Does EMDR work?  And if so, why?:  A critical review of controlled outcome and dismantling research


Research on Eye Movement Desensitization and Reprocessing therapy (EMDR) was reviewed to answer the questions Does EMDR work? and If so, Why? This first question was further subdivided on the basis of the control group: (a) no-treatment (or wait list control), (b) nonvalidated treatments, and (c) other validated treatments. The evidence supports the following general conclusions: First, EMDR appears to be effective in reducing at least some indices of distress relative to no-treatment in a number of anxiety conditions, including posttraumatic stress disorder, panic disorder, and public-speaking anxiety. Second, EMDR appears at least as effective or more effective than several nonvalidated treatments (e.g., relaxation, active listening) for posttraumatic stress reactions. Third, despite statements implying the contrary, no previously published study has directly compared EMDR with an independently validated treatment for posttraumatic stress disorder (e.g., therapist-directed flooding). In the treatment of simple phobia, participant modeling has been found to be more effective than EMDR. Fourth, our review of dismantling studies reveals there is no convincing evidence that eye movements significantly contribute to treatment outcome. Recommendations regarding further research directions are provided.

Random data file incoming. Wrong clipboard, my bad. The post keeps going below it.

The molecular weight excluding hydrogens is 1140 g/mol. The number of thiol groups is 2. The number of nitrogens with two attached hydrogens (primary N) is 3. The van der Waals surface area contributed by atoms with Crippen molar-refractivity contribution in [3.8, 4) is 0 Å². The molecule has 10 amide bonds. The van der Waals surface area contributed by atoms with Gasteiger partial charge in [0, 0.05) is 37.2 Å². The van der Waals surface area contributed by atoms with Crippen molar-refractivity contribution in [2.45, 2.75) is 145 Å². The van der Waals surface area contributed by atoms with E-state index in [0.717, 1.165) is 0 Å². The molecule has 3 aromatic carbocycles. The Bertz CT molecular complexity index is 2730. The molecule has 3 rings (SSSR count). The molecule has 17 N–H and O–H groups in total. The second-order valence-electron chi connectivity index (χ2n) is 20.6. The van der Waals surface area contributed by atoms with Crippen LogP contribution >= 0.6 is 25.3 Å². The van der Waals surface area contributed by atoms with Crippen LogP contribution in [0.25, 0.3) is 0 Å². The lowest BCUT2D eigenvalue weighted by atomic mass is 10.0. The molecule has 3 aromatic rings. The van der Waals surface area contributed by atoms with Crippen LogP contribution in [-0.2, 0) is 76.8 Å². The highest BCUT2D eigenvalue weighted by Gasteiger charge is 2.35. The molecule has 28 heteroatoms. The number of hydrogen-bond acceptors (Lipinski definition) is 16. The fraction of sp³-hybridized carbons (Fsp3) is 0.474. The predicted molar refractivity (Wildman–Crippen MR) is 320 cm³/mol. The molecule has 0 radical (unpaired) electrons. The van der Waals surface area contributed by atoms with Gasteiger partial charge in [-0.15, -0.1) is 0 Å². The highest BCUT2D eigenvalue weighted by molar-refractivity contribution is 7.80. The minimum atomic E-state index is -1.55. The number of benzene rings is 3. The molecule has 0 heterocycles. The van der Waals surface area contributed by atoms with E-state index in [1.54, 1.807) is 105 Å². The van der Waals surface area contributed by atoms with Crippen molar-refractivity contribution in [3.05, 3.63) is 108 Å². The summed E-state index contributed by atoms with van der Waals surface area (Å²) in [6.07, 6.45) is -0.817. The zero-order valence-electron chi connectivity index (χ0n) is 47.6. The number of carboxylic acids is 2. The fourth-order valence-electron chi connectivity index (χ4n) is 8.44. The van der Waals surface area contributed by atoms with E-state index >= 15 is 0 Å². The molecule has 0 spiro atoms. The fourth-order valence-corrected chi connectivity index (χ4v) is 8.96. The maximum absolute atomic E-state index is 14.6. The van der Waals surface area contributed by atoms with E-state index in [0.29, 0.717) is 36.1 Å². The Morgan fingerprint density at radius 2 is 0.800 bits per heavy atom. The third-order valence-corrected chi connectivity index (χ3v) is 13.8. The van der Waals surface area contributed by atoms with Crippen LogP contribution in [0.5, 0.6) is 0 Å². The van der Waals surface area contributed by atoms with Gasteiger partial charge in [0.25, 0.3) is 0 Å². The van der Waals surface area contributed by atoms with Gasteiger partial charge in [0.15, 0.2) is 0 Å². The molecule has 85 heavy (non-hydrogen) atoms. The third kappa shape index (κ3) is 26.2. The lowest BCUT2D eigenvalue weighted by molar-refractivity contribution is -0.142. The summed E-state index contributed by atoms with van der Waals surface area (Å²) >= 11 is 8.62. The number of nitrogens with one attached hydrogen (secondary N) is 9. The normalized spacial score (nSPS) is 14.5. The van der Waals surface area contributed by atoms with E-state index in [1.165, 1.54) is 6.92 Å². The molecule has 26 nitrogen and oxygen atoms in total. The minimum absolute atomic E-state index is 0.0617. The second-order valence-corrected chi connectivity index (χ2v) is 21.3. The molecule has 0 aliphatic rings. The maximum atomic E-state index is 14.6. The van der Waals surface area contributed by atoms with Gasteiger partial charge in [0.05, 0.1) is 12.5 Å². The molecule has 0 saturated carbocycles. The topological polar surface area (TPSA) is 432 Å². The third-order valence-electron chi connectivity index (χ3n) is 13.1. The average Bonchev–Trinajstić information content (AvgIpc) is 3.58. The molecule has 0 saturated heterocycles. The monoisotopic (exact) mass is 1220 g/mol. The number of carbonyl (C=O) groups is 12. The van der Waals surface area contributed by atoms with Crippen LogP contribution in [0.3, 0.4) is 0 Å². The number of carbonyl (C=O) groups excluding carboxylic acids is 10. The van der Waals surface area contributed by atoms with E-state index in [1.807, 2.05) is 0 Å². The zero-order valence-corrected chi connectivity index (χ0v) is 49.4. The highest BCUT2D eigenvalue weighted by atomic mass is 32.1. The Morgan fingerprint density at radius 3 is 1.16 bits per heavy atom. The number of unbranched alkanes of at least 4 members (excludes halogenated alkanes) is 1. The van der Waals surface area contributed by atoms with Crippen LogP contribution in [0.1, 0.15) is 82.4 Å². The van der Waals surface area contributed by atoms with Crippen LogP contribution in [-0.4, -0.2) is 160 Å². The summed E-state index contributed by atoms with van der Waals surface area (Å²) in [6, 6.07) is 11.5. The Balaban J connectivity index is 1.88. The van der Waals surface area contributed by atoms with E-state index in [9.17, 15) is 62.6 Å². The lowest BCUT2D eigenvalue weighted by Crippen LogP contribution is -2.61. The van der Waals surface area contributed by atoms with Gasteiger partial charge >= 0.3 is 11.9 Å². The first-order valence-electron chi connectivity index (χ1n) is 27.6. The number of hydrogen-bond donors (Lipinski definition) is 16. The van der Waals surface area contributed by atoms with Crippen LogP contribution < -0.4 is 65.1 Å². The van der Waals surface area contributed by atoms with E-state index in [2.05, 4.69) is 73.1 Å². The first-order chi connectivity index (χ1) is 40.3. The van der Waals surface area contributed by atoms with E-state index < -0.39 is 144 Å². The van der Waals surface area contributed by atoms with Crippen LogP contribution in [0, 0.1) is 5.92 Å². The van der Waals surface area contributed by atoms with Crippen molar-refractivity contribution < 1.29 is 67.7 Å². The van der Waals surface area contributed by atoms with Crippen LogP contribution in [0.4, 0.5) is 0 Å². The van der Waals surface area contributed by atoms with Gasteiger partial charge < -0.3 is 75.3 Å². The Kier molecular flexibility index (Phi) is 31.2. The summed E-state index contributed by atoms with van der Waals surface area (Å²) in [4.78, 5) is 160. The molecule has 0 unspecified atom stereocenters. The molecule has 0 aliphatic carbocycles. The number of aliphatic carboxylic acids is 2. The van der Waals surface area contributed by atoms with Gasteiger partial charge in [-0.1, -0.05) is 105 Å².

Shawn P. Cahill
Maureen H. Carrigan
B. Christopher Frueh

Original Work Citation

Cahill, S. P., Carrigan, M. H., & Frueh, B. C. (1999, January-April). Does EMDR work? And if so, why?: A critical review of controlled outcome and dismantling research. Journal of Anxiety Disorders, 13(1-2), 5-33. doi:10.1016/S0887-6185(98)00039-5



“Does EMDR work?  And if so, why?:  A critical review of controlled outcome and dismantling research,” Francine Shapiro Library, accessed September 23, 2021,

Output Formats